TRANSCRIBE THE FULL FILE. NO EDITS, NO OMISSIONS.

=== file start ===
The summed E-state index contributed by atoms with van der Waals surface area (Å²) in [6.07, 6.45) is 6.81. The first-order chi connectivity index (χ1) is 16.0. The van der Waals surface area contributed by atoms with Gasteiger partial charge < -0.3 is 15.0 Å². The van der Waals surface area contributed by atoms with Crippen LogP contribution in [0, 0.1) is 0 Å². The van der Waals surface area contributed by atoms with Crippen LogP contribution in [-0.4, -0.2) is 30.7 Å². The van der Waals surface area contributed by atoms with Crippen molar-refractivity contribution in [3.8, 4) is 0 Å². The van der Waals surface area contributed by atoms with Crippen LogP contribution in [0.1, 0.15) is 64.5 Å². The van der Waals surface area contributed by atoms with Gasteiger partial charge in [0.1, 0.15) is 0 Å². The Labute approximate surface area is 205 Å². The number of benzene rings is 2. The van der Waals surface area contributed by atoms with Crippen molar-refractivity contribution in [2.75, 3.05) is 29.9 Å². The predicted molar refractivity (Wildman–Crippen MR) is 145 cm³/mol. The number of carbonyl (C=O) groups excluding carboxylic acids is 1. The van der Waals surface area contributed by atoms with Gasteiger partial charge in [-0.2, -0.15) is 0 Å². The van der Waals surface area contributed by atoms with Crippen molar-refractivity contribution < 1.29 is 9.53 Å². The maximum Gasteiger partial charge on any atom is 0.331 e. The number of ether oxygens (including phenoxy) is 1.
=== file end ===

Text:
The summed E-state index contributed by atoms with van der Waals surface area (Å²) in [6.07, 6.45) is 6.81. The first-order chi connectivity index (χ1) is 16.0. The van der Waals surface area contributed by atoms with Gasteiger partial charge < -0.3 is 15.0 Å². The van der Waals surface area contributed by atoms with Crippen LogP contribution in [0, 0.1) is 0 Å². The van der Waals surface area contributed by atoms with Crippen LogP contribution in [-0.4, -0.2) is 30.7 Å². The van der Waals surface area contributed by atoms with Crippen molar-refractivity contribution in [3.8, 4) is 0 Å². The van der Waals surface area contributed by atoms with Crippen LogP contribution in [0.1, 0.15) is 64.5 Å². The van der Waals surface area contributed by atoms with Gasteiger partial charge in [0.1, 0.15) is 0 Å². The Labute approximate surface area is 205 Å². The number of benzene rings is 2. The van der Waals surface area contributed by atoms with Crippen molar-refractivity contribution in [2.75, 3.05) is 29.9 Å². The predicted molar refractivity (Wildman–Crippen MR) is 145 cm³/mol. The number of carbonyl (C=O) groups excluding carboxylic acids is 1. The van der Waals surface area contributed by atoms with Gasteiger partial charge in [-0.2, -0.15) is 0 Å². The van der Waals surface area contributed by atoms with Crippen molar-refractivity contribution < 1.29 is 9.53 Å². The maximum Gasteiger partial charge on any atom is 0.331 e. The number of ether oxygens (including phenoxy) is 1.